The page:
Midnight Madness At the Mall

FTLComm - Tisdale - November 25, 2000

Christmas, for many the high light of every year, the time of. . . Well we all know the clichés by heart and we also know that in the retail world Christmas is the focal point of the year. Products and promotions are designed to deal with the onslaught of customers looking for those special items as gifts or to create the atmosphere that will make this Christmas the most memorable of all. As if the spirit of Christmas were really for sale.
Tisdale gets its Christmas
shopping season underway in the last weekend of November with its Midnight Madness promotion and out in the Tisdale Mall people set up their booths to peddle their crafts and products of all kinds. This year we have a sample of that scene with these pictures shot Friday late afternoon.

The picture at the top of the page is of the local Mary Kay representative who was far more cheerful to talk to than her expression in the picture. True or false question, Mary Kay's mission statement?
Sweet Revenge had a whole
lot of products produced in Saskatoon with a distinctive and perhaps quirky Saskatchewan flavour. We mean this literally with wheat brittle and chocolate wheat, to Saskatoon berry everything. Very cool stuff.

Just like the picture on the right of the lady with her home made soap, made the way Gramma used to make it.
Home made soap has a lot going for it by the way, and this product has both nostalgia and simple practicality to it.

(My Gramma really did make soap as most Grammas did in the forties and I can vividly recall she and my mother cooking it up over a gas stove in our yard in about 1950. My dad was unimpressed, for two reasons, he thought it was old fashioned and his love for my mother's mother often waned a bit, especially at the stinky time of soap making)

Though you have heard editorials and comments in other years about the rush toward Christmas and the commericalisation of the season this is the first year I can recall open violence developing toward the process. In Montreal stores that began advertising and showed Christmas displays prematurely this year were actually attacked with paint bombs and in some cases broken windows. In other parts of Canada people have been protesting and complaining about the "Christmas shopping Blitz". Many people claim that this commercialisation has cheapened and demeaned the significance of the season and no doubt there is some merit to that argument but on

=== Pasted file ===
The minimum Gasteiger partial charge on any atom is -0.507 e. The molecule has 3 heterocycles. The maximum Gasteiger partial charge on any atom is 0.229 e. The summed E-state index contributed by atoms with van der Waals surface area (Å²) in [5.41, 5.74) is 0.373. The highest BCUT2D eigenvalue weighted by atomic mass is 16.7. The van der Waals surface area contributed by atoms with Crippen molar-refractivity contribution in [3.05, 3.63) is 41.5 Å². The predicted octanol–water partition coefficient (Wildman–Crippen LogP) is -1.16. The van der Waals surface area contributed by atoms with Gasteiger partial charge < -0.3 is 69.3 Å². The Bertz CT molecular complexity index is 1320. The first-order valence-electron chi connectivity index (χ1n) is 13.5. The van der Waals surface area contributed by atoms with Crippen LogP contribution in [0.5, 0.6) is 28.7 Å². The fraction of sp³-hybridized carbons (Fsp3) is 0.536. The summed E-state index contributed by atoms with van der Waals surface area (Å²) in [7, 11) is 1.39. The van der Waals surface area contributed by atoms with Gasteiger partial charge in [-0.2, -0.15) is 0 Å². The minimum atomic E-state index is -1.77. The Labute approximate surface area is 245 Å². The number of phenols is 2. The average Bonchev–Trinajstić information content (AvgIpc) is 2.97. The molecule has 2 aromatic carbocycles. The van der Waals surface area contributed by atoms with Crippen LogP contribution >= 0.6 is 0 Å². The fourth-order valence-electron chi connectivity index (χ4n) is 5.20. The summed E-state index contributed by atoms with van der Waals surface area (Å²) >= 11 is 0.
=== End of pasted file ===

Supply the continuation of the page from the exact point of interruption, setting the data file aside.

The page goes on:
other hand we need to think
through the driving force. Retailers respond directly to demand and though they often would like to think they actually create demand there really is little evidence to suggest that that is the case.

The essence of Christmas is not buried and hallowed in the celestial kingdom of Christianity but is a very old tradition that seems to go hand and hand with the habitation of the Northern
hemisphere, predating
Christianity and found in all Northern Cultures. This retail and financially linked manifestation is really just a present day means that people have developed to celebrate their joy in each other in their own special way.

These last four pictures show the scene inside the Zellers department store and it is a veritable sensory
smorgasbord as the eyes and
nose are caught by the sights and smells of a retail frenzy.

Being November the Tisdale retailers have held back on the noise of Christmas music which they will reserve to well into December but in the Urban areas there is no holding back and Christmas music which is so much an emotional kick is poured on the public relentlessly.

But while we see this marketing move to hurry us all to buy, buy, buy it is interesting to note that this year St. Paul's United Church is holding their annual Christmas Concert on December 2 a full three weeks before Christmas.